30 Minutes With Dieter Rams
The word "icon" is thrown around rather freely in the design world, but when discussing Dieter Rams and his body of work, it is the only word that sticks. Last week, on the morning after attending the opening of 60s 606 is 50, an exhibition at the New York City Vitsoe shop celebrating 50 years of Rams’ 606 Universal Shelving System, I was lucky enough to sit down for 30 quick minutes with the legend. Joining us in the dining room of the Mark Hotel is Mark Adams, Vitsoe's managing director. The conversation was less an interview and more a glimpse into a conversation between two old friends and colleagues, part of which is captured below.
How did your relationship Vitsoe start and how did the 606 come about?
Rams: I was very lucky. At 23, I met the Braun brothers and then went to work for the company. I met Niels Vitsoe in 1957 through an introduction by Otto Zapf. The concept for the 606 Shelving System was to create a place to put things. In Germany after the war, homes were smaller—everything was smaller. The old German furniture was large and ornate. I simply wanted to make more space to fit more people.
Adams: To this day, I hear from our customers how much we've changed their spaces. What we do is lift things off the floor. You see baseboards and moldings. By lifting things off the floor, the 606 makes spaces appear bigger, even if there are more things in the room.
When you designed the 606 in 1960, did you imagine it would remain in production for over 50 years?
Rams: Nobody believed this would happen. I was dreaming that it was possible though...
Adams: There is a lot going on to keep the 606 evolving. Persistence to keep the product at its best is a huge undertaking. Niels Vitsoe once said "design cannot stand still." And we are always moving. I was recently asked what parts of the 606 had changed and within 15 minutes I'd counted up 54 improvements.
Rams: The details...
Adams: Yes, a constant evolution must occur in the details. This is my zoological background here. At Vitsoe, we design for the long term. Other furniture companies are dictated by a 12 month cycle. We do not do that at Vitsoe. We use that time in Milan improving Vitsoe, not attending parties. We've stayed the same company.
How has the customer changed over the years?
Rams: Originally the Vitsoe showroom in downtown Frankfurt was a meeting place for designers. At 5:00 P.M. Niels would pull the whiskey out.
Adams: Which you never touched...
Rams: Of course not!
Do you still pull out the whiskey at 5:00 P.M.?
Adams: Not at five, but we do still believe in the importance of social relationships. They're hugely important. Once a client sees the value in living more responsibly they cannot go back. Half of our orders come from existing customers. In the United States there is a definite wariness to give out personal details. In Europe there seems to be more trust with the client. In the past 8-12 years we have started seeing a change. We have not changed our philosophy, but the wind is now blowing in our direction. The consumer is moving more and more in our direction, towards sustainability. Towards having things for the long term.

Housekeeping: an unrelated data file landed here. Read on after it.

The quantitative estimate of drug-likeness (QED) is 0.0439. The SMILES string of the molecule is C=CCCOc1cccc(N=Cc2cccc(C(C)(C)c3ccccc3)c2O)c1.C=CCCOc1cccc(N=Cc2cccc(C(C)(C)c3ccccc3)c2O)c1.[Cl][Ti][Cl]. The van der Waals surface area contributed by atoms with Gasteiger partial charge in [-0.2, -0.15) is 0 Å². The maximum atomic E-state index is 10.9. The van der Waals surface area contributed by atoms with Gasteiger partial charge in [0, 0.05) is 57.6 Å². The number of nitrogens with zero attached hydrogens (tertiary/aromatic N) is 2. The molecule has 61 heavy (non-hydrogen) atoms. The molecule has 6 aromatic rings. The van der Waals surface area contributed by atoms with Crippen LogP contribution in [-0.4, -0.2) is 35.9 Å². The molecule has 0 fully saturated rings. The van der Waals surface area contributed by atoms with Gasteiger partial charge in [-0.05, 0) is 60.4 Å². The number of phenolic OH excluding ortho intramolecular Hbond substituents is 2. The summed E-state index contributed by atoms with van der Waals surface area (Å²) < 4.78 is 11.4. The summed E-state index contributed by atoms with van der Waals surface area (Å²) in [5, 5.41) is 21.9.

Rams: Communication with the consumer has changed so much, too. In the US Vitsoe was dependent on the trade. Today we reach consumers in other ways.
Adams: The Internet allows the relationship to be cemented. Vitsoe is a dot com. We behave as a dot com. We look like a furniture company, but we're truly a dot com. In Milan, furniture manufacturers and retailers meet. But we're more interested in the consumer relationship.
Why did you bring the exhibit to New York?
Adams: It was first staged in London and we brought it to New York to show our New York team and it was a chance to have Dieter come. And Dietrich Lubs, who loaned his 606 for the exhibit, got to come too. And yes we are showing 50 year old furniture at ICFF! It's a powerful message that we're not showing new furniture the week before ICFF starts. That's the counterculture that's always existed at Vitsoe. It is a cheekiness that's always been present in this grandfather-father-son relationship. Niels was my grandfather's age and Dieter my father's. We are purposely showing 50 year old furniture the week before ICFF, not during.
Rams: America has always been a different world though. It has changed. The first time I came was at Niels' request. He wanted to show me New York to discover any possibilities in America. I could not believe you needed an interior designer to buy furniture. They had a giant building full of designers and dealers.
Adams: They still do!
Rams: But then you needed a decorator to buy something.
Our time is nearly up and I have one last question. In one word, describe the 606?
Adams: I asked several Vitsoe employees and they listed simple, adaptable, flexible, long-lasting, life-changing, which I know sounds pretentious, but it is what customers say. I would choose long-lasting. Creating a long-lasting design colors every decision we make. It is why Vitsoe cannot be a public company. That would be impossible. You cannot design long term if money is the primary factor.
Rams: I would say space-saving. Never forget that a good product should be like a good English butler. They're there for you when you need them, but in the background at all other times. Besides a few millionaires in London, most of us don't have butlers.
The butlers of today are our products and our furniture.